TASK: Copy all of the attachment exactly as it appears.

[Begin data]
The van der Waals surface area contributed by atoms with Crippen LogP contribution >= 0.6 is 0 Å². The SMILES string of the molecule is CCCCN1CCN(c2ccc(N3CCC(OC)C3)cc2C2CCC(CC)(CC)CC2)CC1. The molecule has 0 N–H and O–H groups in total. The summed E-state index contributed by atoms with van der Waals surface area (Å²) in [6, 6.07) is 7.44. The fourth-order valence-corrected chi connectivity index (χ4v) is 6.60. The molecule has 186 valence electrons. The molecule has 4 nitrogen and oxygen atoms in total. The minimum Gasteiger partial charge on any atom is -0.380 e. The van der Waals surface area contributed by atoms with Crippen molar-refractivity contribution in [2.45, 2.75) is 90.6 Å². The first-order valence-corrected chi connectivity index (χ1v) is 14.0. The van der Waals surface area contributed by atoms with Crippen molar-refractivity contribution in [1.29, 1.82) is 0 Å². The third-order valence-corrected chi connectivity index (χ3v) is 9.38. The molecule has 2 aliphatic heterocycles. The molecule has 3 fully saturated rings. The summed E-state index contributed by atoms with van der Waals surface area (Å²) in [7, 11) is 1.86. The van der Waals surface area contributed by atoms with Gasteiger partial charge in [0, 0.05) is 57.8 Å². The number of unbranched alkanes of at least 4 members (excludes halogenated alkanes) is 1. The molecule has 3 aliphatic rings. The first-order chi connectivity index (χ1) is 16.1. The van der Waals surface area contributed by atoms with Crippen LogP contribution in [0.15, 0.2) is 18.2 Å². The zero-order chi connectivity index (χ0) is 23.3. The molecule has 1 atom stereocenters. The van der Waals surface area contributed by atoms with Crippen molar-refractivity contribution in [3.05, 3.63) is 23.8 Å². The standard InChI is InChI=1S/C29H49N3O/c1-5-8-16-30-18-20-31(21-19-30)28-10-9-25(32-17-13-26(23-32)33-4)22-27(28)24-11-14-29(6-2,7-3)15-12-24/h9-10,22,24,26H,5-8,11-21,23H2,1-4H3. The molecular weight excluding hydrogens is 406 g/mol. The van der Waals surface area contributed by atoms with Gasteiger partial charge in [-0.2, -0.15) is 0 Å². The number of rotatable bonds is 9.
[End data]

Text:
The van der Waals surface area contributed by atoms with Crippen LogP contribution >= 0.6 is 0 Å². The SMILES string of the molecule is CCCCN1CCN(c2ccc(N3CCC(OC)C3)cc2C2CCC(CC)(CC)CC2)CC1. The molecule has 0 N–H and O–H groups in total. The summed E-state index contributed by atoms with van der Waals surface area (Å²) in [6, 6.07) is 7.44. The fourth-order valence-corrected chi connectivity index (χ4v) is 6.60. The molecule has 186 valence electrons. The molecule has 4 nitrogen and oxygen atoms in total. The minimum Gasteiger partial charge on any atom is -0.380 e. The van der Waals surface area contributed by atoms with Crippen molar-refractivity contribution in [2.45, 2.75) is 90.6 Å². The first-order valence-corrected chi connectivity index (χ1v) is 14.0. The van der Waals surface area contributed by atoms with Crippen molar-refractivity contribution in [1.29, 1.82) is 0 Å². The third-order valence-corrected chi connectivity index (χ3v) is 9.38. The molecule has 2 aliphatic heterocycles. The molecule has 3 fully saturated rings. The summed E-state index contributed by atoms with van der Waals surface area (Å²) in [7, 11) is 1.86. The van der Waals surface area contributed by atoms with Gasteiger partial charge in [0, 0.05) is 57.8 Å². The number of unbranched alkanes of at least 4 members (excludes halogenated alkanes) is 1. The molecule has 3 aliphatic rings. The first-order chi connectivity index (χ1) is 16.1. The van der Waals surface area contributed by atoms with Crippen LogP contribution in [0.15, 0.2) is 18.2 Å². The zero-order chi connectivity index (χ0) is 23.3. The molecule has 1 atom stereocenters. The van der Waals surface area contributed by atoms with Crippen molar-refractivity contribution in [3.05, 3.63) is 23.8 Å². The standard InChI is InChI=1S/C29H49N3O/c1-5-8-16-30-18-20-31(21-19-30)28-10-9-25(32-17-13-26(23-32)33-4)22-27(28)24-11-14-29(6-2,7-3)15-12-24/h9-10,22,24,26H,5-8,11-21,23H2,1-4H3. The molecular weight excluding hydrogens is 406 g/mol. The van der Waals surface area contributed by atoms with Gasteiger partial charge in [-0.2, -0.15) is 0 Å². The number of rotatable bonds is 9.